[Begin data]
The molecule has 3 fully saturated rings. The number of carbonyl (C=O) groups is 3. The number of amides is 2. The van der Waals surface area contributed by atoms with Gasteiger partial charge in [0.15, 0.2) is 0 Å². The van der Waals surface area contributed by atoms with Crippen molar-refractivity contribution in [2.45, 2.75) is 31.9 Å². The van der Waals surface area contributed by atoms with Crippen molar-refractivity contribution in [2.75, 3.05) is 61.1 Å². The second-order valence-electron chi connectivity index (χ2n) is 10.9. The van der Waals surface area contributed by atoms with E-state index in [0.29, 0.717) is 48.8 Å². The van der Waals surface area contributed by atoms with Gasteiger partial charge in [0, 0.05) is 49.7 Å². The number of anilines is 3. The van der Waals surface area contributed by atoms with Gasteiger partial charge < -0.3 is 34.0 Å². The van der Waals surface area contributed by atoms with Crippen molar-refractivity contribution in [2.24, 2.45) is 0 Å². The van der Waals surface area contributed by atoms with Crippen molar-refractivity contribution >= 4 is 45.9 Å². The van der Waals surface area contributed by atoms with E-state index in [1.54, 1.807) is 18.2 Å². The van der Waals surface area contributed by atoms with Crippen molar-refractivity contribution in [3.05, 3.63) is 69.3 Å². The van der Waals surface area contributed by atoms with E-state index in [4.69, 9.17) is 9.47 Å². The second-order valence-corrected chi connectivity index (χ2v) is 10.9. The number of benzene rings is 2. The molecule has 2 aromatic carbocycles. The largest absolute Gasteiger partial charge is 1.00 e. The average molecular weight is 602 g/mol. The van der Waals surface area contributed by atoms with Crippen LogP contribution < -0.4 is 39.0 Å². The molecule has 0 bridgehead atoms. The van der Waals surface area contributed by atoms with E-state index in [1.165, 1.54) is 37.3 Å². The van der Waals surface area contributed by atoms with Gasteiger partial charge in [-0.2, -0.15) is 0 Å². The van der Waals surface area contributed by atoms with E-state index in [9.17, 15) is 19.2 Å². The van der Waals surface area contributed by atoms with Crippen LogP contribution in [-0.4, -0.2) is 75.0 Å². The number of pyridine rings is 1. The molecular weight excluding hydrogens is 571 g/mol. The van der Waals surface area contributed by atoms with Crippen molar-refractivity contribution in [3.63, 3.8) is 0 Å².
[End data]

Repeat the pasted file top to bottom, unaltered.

The molecule has 3 fully saturated rings. The number of carbonyl (C=O) groups is 3. The number of amides is 2. The van der Waals surface area contributed by atoms with Gasteiger partial charge in [0.15, 0.2) is 0 Å². The van der Waals surface area contributed by atoms with Crippen molar-refractivity contribution in [2.45, 2.75) is 31.9 Å². The van der Waals surface area contributed by atoms with Crippen molar-refractivity contribution in [2.75, 3.05) is 61.1 Å². The second-order valence-electron chi connectivity index (χ2n) is 10.9. The van der Waals surface area contributed by atoms with E-state index in [0.29, 0.717) is 48.8 Å². The van der Waals surface area contributed by atoms with Gasteiger partial charge in [0, 0.05) is 49.7 Å². The number of anilines is 3. The van der Waals surface area contributed by atoms with Gasteiger partial charge < -0.3 is 34.0 Å². The van der Waals surface area contributed by atoms with Crippen molar-refractivity contribution in [2.24, 2.45) is 0 Å². The van der Waals surface area contributed by atoms with Crippen molar-refractivity contribution >= 4 is 45.9 Å². The van der Waals surface area contributed by atoms with E-state index in [1.54, 1.807) is 18.2 Å². The van der Waals surface area contributed by atoms with Crippen molar-refractivity contribution in [3.05, 3.63) is 69.3 Å². The van der Waals surface area contributed by atoms with E-state index in [4.69, 9.17) is 9.47 Å². The second-order valence-corrected chi connectivity index (χ2v) is 10.9. The number of benzene rings is 2. The molecule has 2 aromatic carbocycles. The largest absolute Gasteiger partial charge is 1.00 e. The average molecular weight is 602 g/mol. The van der Waals surface area contributed by atoms with Crippen LogP contribution < -0.4 is 39.0 Å². The molecule has 0 bridgehead atoms. The van der Waals surface area contributed by atoms with E-state index in [1.165, 1.54) is 37.3 Å². The van der Waals surface area contributed by atoms with Gasteiger partial charge in [-0.2, -0.15) is 0 Å². The van der Waals surface area contributed by atoms with E-state index in [9.17, 15) is 19.2 Å². The van der Waals surface area contributed by atoms with Crippen LogP contribution in [-0.4, -0.2) is 75.0 Å². The number of pyridine rings is 1. The molecular weight excluding hydrogens is 571 g/mol. The van der Waals surface area contributed by atoms with Crippen molar-refractivity contribution in [3.63, 3.8) is 0 Å².